From Greenwich Village to Taos: Primitivism and Place at Mabel Dodge Luhan’s. By Flannery Burke. Lawrence: University of Kansas Press, May 2008. Cloth: ISBN 978-0-7006-1579-7, $34.95. 232 pages.
Review by Hilary Iris Lowe, University of Kansas
Flannery Burke’s From Greenwich Village to Taos examines the circle of artists, writers, and political agitators who interacted with Mabel Dodge Luhan in Taos, New Mexico. In addition to those who Mabel Dodge (as Burke chooses to call her) lured to Taos from Greenwich Village, Harlem, and Italy, Burke investigates the New Mexicans whom Dodge encountered when she left New York. With chapters that focus on several famous characters who either visit or play a role in creating Dodge’s Taos salon, Burke recreates the complicated world that Dodge found and loved in Taos. Burke explores how these individuals negotiated the central ideals of Modernism while devoting themselves to their vision of New Mexico as a place that held spiritual, creative, and political opportunities. Burke’s most important contribution to the study of these famous men and women—all but one have been studied in detail before—is that she considers for the first time how they functioned on a day-to-day basis in New Mexico. She delves into how the “outsiders” allied themselves with local causes and populations. Most significantly, she uncovers, through local primary sources, the complicated ways that local Hispano and Taos Pueblo populations responded to and managed Dodge and her circle.
With individual chapters on Dodge, John Collier, Nina Otero-Warren, Carl Van Vechten, Tony Lujan, Mary Austin, D.H. Lawrence, and Georgia O’Keeffe, it is hardly possible to summarize effectively the contents of Burke’s study. This breadth is both an asset and a shortcoming for the text. Several subjects deserve more time and a couple might have been left out to create a tighter focus for the book. The study is strongest when Burke concentrates on those individuals who were closest to Dodge or who were most interested in the relationship between modernism and the celebration of primitivism. Her chapter on the correlation between Mabel Dodge’s patronage of Pueblo artists and Carl Van Vechten’s patronage of African American artists (such as Langston Hughes) highlights elements of Dodge and Van Vechten’s work in comparison. Burke carefully reconstructs their conversations about the artistic communities they patronized. Each argued that the communities that interested them were the most authentically American, because as Burke puts it, they “were obsessed with authenticity” (7). This resoundingly competitive strain of advocacy allows Burke to define and explore the primitivism to which Van Vechten and Dodge were committed. Unfortunately, much of Burke’s exploration of these ideas happens in footnotes. Dodge’s advocacy for Taos Pueblo was limited by the idealized primitive egalitarian life she imagines there. Her patronage verged on historic preservation; for example, she campaigned to keep electricity and modern conveniences out of the pueblo, despite bringing them to her own estate on former Taos Pueblo land.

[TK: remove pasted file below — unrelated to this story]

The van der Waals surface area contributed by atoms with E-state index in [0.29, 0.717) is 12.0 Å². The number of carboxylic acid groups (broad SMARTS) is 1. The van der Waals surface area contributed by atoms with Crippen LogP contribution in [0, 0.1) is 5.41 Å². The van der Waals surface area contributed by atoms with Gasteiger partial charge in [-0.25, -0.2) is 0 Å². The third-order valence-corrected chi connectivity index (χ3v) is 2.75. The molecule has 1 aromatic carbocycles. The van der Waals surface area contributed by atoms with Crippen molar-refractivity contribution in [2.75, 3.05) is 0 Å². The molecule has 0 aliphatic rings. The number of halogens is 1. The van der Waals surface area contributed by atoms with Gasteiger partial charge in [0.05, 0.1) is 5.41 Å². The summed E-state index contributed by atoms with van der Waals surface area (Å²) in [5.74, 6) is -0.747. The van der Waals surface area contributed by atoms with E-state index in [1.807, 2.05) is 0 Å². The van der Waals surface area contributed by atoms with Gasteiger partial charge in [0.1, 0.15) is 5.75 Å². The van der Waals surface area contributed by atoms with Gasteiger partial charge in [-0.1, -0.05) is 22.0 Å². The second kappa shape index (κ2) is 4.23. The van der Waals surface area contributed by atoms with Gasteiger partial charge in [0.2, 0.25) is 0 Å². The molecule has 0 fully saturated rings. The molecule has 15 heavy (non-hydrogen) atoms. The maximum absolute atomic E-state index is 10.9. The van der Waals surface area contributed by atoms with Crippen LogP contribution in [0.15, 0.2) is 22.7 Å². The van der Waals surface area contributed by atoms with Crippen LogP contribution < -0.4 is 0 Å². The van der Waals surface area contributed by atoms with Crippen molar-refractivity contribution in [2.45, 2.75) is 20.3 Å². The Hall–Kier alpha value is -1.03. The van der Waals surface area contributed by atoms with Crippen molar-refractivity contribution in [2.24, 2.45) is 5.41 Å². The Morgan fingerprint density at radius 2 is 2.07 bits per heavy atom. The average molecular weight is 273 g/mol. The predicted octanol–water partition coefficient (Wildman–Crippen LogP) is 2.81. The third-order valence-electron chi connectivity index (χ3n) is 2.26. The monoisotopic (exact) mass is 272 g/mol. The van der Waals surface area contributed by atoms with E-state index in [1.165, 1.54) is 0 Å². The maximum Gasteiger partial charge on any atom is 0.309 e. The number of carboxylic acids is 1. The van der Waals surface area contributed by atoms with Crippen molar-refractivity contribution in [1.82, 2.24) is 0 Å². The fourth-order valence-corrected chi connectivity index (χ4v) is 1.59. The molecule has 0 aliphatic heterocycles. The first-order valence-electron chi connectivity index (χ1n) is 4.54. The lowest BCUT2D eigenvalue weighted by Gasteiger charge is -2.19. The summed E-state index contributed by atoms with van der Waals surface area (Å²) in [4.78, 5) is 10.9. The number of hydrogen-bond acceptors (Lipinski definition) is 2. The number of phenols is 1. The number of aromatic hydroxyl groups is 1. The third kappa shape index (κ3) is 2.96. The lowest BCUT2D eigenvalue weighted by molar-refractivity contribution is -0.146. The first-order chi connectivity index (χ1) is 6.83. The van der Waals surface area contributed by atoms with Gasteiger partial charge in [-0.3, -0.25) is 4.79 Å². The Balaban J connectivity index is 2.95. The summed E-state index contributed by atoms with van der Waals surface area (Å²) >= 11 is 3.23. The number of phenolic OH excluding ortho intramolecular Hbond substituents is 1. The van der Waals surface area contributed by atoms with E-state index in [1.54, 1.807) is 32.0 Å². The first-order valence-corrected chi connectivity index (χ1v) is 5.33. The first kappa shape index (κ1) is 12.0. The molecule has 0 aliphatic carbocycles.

Burke’s chapter on Tony Lujan is also groundbreaking. Because Lujan “was functionally illiterate, “his important role in the commercial development of Taos as an artists’ colony has been largely overlooked by historians” (115). Scholars have long perceived Lujan as merely Dodge’s husband rather than an active agent in her circle. Burke explores his history in a chapter that carefully parses what readers may know about Lujan from Dodge’s letters on his behalf, from accounts of his nights out with Van Vechten in Harlem, and importantly from a few interviews with family members. Because Lujan often led tours for Dodge’s visitors, including John and Lucy Collier, D.H. Lawrence, and Georgia O’Keeffe, he was the first official guide through which they came to see New Mexico. His vision of Taos and the surrounding area profoundly influenced how these “outsiders” came to understand and develop their own desert aesthetic. Through interviews with Lujan’s nephews and niece, readers will be able to see for the first time an account of Lujan as part of a larger family, and as a local employer, landowner, and businessman. It also becomes clearer how his complicated relationship with Dodge separated him from Taos Pueblo and, at the same time, gave him power over the individuals in that community whom he chose to employ at the pair’s estate (122).
Strangely, for a book about place, Burke makes very little of Taos as a tangible place and only barely touches on the homes that Dodge, Austin, and O’Keeffe, in particular, made there. Individual homes are rarely mentioned; if readers are interested, for instance, in the estate that Lujan and Dodge built, they will find a much better account of it in Lois Rudnick’s biography of Dodge and her Utopian Vistas: Mabel Dodge Luhan’s House and the American Counter Culture. Burke does not focus on the physical places of New Mexico. Her exploration of Dodge’s place is largely limited to place as a political and social construction. She carefully articulates the ways that Dodge, Collier, Nina Otero-Warren, and Austin locate themselves within the complicated “tri-ethnic trap” of Anglo, Indian, and Hispano Taos and Santa Fe. Burke also carefully explores the complex and exclusionary world that white women made for themselves in New Mexico when they decided to call it “home” (135-144).
From Greenwich Village to Taos will be most useful to scholars interested in the study of American Modernism. They will find Burke’s work an important counter-narrative about where and how ideas about modernism were worked out. Taos—and its very particular cultural history—was an important and interactive laboratory for modern artists, thinkers, and writers.